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Please dispose of these items in the new UNcontaminated lab waste box or Glass Box so that they won't be confused with hazardous materials by UVM custodians, our trash haulers or in the landfill. If these items are "pokey" or considered to be sharps, they should be placed in a puncture proof container before going in the UNcontaminated lab waste box.
Safety staff have put UNcontaminated Lab Waste boxes around campus in various locations where there are other lab safety supplies. Please email email@example.com if you need us to re-stock a supply area.
How should I dispose of empty non-returnable gas cylinders, e.g. empty lecture bottles?
Empty gas cylinders that are not returnable must be tagged and disposed of as hazardous waste. Due to the high cost of disposal, Safety staff recommends against the purchase of non-returnable gas cylinders.
Fill out a waste tag and enter the tag online. Safety staff pick up lead acid batteries as hazardous waste. Please tag each battery for hazardous waste pick up and disposal.
These are both available at:
- Given Mailroom (in a box across from the mailboxes)
- HSRF 221 (dark room on shelf)
- Stafford Mailroom
- Rubenstein Laboratory (mail desk)
- Colchester Research Facility mail room next to maintenance office
- Cook (Room 243, Chem Stockroom)
- Marsh Life Science (Biology Stockroom)
- Votey 304 Mailroom
Additional labels and tags are available through firstname.lastname@example.org.
Chemical waste is picked 2-3x per week from main campus (Fridays ONLY for Cook building). For off-campus laboratories, such as in Colchester Research Facility and Rubenstein laboratories, waste is picked up the 1st and 3rd Thursday of each month.
Biohazardous waste pickups occur every Tuesday morning (updated January 2014). Anyone located on the main campus with biohazardous waste that is not connected to HSRF loading dock (Votey, Dewey, Terrill) can email email@example.com to request a biohazardous waste box pickup. Please request the pick-up Monday morning before 9:00 am. Biohazardous boxes filled with frozen carcasses or waste must not be placed in the HSRF bio storage shed until early Tuesday morning; this is when the biohaz waste vendor comes to pickup all waste from UVM.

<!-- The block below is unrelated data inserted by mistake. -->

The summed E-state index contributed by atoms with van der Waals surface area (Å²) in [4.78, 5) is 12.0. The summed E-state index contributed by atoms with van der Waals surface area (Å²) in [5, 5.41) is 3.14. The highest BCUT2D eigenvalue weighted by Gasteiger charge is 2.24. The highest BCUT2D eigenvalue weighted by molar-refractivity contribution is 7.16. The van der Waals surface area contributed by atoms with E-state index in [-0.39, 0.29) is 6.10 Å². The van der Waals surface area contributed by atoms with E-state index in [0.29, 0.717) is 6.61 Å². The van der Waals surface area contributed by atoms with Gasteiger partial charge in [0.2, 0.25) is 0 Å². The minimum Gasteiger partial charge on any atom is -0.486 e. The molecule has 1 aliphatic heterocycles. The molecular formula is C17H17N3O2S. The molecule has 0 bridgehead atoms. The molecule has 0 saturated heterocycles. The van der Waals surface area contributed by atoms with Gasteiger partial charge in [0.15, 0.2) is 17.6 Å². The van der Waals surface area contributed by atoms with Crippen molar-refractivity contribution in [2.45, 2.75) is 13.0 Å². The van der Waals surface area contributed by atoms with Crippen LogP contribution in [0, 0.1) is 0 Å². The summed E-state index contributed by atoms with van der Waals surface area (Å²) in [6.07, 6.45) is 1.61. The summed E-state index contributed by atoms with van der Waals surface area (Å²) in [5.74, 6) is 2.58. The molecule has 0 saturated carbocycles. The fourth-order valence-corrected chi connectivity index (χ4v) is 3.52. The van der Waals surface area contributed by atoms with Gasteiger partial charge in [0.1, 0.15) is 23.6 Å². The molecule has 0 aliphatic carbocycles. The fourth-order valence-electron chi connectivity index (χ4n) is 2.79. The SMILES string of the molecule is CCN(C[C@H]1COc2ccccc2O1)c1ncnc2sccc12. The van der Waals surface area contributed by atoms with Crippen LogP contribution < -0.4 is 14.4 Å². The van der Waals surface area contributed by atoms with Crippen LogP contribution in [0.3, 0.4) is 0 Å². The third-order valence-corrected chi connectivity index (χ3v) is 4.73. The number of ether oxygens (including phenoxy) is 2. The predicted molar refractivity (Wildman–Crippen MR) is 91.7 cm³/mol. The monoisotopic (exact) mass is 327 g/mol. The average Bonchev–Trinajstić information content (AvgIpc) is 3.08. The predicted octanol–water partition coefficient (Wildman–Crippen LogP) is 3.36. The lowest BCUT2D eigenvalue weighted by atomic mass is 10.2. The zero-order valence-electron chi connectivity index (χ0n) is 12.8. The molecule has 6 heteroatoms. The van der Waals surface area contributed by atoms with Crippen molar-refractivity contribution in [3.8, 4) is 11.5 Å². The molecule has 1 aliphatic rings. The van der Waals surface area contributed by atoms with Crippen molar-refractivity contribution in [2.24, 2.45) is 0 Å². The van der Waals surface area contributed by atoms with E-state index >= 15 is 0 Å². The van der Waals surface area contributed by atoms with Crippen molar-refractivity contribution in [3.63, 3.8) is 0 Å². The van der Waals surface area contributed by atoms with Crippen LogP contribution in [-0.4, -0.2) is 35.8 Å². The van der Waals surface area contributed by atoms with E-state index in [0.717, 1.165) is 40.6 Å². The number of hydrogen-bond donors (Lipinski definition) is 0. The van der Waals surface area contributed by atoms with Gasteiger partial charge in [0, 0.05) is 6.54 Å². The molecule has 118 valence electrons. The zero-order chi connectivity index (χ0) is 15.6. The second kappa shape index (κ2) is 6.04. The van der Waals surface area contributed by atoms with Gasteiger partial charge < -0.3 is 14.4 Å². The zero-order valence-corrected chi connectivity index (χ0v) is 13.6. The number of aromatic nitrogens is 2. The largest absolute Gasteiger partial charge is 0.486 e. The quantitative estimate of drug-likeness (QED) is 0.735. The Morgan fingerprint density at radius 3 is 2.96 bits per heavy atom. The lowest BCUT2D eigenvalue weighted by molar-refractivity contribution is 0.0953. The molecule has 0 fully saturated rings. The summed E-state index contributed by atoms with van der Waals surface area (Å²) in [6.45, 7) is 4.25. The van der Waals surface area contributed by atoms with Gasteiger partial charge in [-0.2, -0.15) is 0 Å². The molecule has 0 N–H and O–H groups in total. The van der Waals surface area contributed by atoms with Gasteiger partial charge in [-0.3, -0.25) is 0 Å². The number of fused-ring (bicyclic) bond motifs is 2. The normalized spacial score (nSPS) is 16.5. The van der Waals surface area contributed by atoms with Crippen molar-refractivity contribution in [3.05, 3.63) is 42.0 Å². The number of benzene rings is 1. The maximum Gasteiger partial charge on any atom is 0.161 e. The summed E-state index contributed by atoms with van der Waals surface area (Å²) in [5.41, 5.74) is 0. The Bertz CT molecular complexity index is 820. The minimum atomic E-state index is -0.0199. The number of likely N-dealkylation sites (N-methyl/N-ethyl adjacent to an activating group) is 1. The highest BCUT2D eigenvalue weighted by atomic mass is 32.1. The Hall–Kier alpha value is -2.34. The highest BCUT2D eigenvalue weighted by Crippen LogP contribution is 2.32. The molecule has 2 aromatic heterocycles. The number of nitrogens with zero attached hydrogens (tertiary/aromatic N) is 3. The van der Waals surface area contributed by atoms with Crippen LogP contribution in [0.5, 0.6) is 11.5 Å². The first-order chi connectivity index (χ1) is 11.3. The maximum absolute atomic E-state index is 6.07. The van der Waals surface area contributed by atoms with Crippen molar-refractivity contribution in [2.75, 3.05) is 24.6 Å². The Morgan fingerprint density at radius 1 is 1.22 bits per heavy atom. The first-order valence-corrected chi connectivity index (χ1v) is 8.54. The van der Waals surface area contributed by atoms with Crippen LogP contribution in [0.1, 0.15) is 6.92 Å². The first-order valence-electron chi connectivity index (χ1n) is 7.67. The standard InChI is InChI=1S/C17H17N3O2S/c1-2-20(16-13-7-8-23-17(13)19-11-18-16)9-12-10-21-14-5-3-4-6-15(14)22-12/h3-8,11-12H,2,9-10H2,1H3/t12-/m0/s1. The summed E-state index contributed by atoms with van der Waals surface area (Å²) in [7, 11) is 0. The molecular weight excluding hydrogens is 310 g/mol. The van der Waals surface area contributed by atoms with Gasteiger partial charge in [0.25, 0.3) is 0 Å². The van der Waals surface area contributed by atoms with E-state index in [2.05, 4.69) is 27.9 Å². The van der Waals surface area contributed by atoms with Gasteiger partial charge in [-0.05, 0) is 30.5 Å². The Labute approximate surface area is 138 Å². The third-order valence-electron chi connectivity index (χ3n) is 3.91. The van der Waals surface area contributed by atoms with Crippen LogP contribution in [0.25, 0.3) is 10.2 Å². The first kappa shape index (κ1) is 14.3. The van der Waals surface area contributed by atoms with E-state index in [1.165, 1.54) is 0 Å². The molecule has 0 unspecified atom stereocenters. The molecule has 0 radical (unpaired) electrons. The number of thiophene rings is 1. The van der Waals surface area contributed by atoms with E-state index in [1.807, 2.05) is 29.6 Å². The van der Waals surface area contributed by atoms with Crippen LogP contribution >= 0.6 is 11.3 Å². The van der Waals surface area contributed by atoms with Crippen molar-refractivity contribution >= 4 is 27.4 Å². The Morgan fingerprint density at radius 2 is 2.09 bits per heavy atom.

1) Empty containers that held solid or liquid chemicals that are air or water reactives, stench chemicals, or highly hazardous materials such as carcinogens, teratogens, mutagens, or acutely toxic materials must be securely closed and tagged for pickup through the hazardous waste disposal system. See the UVM HCOC (Hazardous Chemicals of Concern) list attached to the Chemical Use Planning form to identify these chemicals at http://esf.uvm.edu/uvmemp/01chemuse.pdf.
2) Empty containers that held solid or liquid chemicals such as corrosives, flammables or other toxics not referenced above must be handled according to these guidelines:
- They MUST be thoroughly rinsed with water and the label MUST be defaced.
- The rinse water can go down the drain. If rinsed with a solvent the solvent must be collected as hazardous waste.
- Do not place empty containers in the fume hood to evaporate.
DISPOSAL of the rinsed containers:
- Empty glass and plastic containers that held hazardous chemicals are not recyclable. They can be reused as laboratory waste containers or go in the trash. Make sure they are thoroughly rinsed, labels defaced, and clearly labeled as ‘Trash’. Custodians will dispose of them for you.
- Metal cans should be placed in recycling bins. Make sure they are thoroughly rinsed, labels defaced, and if clearly labeled ‘For Recycling’ custodians will manage them for you.
- If labels are not defaced with an obliterating sticker or a heavy magic marker then storage guidelines for the named chemical apply.
There is no need to rinse the container. Follow disposal guidelines in #2 above.
Dry chemically contaminated debris can be collected in a closed container such as a closed ziploc bag. It must be labeled with the yellow Laboratory Waste Accumulation sticker if you are accumulating the material over time. When you are ready for us to pick it up for disposal, it must be tagged with a Laboratory Waste tag and entered online. There must be no free liquids. Spill clean-up materials (pads, contaminated gloves, etc) may also be placed in a closed ziploc bag and tagged with a Laboratory Waste tag as well.
Never use a biohazard bag to store chemical debris.
Mercury is very difficult to clean up completely and can release vapors that can create toxic levels at room temperature. A surprisingly small amount of mercury can create a significant concentration of mercury in the room air. Therefore, do not try to clean it up yourself.
First, turn off the equipment to prevent further release of mercury vapors and have all personnel leave the room. Close the door, place a sign to avoid re-entry, and call the ESF at 656-5400. We will respond as soon as possible to complete the clean up and monitor the room air for mercury vapors.